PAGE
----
I am currently reading a book of Hilbert transforms and I have found with the following equality:

$$\frac{1}{2\pi}\int_{-\infty}^{\infty}e^{isx}\int_{-\infty}^{\infty^*}\frac{\phi(y)}{x-y}\text{ d}y\text{ d}x=\frac{1}{2\pi}\int_{-\infty}^{\infty}e^{isx}\phi(x)\text{ d}x\int_{-\infty}^{\infty^*}\frac{e^{isy}}{y}\text{ d}y,$$

where $\phi \in L^2\left(-\infty,\infty\right)$.

The $^*$ above the integral means that it is a Cauchy principal value integral (because of the poles at $x=y$ in the left side and at $y=0$ in the right side).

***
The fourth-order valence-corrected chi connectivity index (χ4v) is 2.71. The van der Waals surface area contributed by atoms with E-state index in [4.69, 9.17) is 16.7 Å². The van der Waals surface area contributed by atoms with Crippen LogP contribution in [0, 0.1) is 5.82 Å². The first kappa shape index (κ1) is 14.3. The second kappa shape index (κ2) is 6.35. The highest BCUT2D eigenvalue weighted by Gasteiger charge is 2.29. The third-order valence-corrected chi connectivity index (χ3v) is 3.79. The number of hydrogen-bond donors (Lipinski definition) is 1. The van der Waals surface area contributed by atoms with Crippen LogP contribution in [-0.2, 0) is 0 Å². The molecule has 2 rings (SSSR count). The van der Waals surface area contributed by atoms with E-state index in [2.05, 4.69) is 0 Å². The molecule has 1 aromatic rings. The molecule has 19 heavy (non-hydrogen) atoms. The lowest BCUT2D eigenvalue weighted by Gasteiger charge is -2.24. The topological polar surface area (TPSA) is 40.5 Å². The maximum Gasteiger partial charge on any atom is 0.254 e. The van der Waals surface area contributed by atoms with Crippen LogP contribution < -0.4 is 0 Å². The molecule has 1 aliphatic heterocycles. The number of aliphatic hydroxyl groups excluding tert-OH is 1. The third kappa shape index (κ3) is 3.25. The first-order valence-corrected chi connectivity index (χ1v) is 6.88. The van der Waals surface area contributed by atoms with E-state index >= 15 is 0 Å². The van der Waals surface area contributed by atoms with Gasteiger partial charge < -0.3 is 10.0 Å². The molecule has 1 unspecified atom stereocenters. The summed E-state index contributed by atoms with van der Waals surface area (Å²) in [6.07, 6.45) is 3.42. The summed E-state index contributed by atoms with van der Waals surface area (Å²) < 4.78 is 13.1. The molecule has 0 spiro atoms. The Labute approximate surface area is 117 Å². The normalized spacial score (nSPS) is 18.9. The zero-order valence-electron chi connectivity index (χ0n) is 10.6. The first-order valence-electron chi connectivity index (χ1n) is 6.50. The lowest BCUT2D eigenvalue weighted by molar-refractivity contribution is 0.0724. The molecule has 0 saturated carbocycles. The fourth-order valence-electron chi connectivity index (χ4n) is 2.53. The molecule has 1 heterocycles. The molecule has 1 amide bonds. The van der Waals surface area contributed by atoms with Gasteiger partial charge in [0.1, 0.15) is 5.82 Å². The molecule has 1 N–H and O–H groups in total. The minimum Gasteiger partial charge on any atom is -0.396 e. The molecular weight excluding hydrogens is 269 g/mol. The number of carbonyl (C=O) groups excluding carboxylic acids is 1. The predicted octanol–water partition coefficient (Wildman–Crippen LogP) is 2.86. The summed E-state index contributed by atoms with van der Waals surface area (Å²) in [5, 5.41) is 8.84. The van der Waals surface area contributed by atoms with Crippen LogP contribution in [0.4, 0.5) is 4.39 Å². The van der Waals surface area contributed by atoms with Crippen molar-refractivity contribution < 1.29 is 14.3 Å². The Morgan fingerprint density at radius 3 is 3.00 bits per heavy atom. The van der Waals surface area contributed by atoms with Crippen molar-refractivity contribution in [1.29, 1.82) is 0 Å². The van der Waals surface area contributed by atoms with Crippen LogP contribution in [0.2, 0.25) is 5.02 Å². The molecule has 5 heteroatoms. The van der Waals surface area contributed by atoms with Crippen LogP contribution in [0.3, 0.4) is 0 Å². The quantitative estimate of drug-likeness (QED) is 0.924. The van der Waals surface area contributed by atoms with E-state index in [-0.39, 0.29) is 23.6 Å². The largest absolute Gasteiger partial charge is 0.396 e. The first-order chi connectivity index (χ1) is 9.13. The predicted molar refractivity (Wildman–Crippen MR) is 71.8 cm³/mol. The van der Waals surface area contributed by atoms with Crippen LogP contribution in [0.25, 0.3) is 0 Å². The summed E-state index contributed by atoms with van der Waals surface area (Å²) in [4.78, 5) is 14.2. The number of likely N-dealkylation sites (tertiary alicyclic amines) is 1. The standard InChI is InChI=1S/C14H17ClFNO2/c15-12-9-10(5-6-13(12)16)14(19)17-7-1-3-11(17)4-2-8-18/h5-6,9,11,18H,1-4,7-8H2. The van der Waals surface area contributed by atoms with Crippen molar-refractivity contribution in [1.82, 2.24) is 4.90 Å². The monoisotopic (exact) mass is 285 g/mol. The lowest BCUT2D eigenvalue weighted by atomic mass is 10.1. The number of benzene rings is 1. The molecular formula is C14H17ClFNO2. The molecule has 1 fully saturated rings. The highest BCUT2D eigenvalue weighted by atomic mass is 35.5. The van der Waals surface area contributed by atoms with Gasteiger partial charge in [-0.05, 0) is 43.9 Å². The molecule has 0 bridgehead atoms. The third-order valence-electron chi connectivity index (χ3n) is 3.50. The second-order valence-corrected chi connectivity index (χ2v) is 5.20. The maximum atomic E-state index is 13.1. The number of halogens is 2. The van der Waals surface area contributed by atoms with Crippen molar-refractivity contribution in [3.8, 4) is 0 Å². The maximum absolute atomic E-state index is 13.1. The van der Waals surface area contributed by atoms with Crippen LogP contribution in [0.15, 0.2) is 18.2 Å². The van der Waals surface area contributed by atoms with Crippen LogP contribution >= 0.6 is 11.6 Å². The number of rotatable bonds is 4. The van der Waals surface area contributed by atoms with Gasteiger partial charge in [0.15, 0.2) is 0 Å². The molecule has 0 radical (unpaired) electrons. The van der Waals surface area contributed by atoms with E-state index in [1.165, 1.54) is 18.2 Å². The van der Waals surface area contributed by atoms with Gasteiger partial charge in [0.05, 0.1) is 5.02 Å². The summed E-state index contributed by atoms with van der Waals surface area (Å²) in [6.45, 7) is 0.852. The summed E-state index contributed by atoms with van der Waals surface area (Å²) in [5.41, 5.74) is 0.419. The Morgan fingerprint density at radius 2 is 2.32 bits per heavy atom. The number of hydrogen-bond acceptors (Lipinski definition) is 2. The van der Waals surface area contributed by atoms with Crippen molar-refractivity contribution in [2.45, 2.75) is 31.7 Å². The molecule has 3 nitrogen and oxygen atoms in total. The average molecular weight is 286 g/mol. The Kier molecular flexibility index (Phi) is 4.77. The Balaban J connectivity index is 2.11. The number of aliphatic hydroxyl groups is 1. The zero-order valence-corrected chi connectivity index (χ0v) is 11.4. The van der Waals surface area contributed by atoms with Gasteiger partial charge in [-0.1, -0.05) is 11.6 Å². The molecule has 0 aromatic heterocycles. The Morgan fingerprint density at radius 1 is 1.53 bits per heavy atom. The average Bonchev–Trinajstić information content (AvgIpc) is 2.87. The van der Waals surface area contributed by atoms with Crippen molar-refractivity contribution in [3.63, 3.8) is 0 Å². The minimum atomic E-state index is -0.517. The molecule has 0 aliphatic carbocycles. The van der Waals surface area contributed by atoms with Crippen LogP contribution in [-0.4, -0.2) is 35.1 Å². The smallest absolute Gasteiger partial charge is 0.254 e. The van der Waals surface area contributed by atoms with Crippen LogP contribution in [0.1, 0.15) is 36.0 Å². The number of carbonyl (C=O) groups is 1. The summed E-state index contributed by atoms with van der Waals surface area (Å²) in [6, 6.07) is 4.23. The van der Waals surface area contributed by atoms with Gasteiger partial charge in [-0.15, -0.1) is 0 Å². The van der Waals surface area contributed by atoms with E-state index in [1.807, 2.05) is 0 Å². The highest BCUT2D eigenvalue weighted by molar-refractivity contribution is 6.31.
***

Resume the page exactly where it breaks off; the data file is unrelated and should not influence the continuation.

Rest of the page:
My guess was to try a change of variable, $w=x-y$ and I guess Fubini can be used in some later step but I am not sure how to use it properly. Any help/hint is welcomed. Thanks.


Right ok so here's what I'm going to do:

Do Fubini to swap $dx$ and $dy$.

Then we have

$\int_{-\infty}^{\infty} e^{iny}\phi(y)\int_{-\infty}^{\infty}\frac{e^{in(x-y)}}{x-y}dxdy$

Set $\tilde{y} = x-y$ in place of $dx$ with $d\tilde{y} = dx$. The limits stay the same.

Set $\tilde{x} = y$ i.e. $d\tilde{x} = dy$

Then we are done.

  • 1
    $\begingroup$ You may wish to justify the Fubini properly. $\endgroup$ – fGDu94 Apr 1 '19 at 22:23

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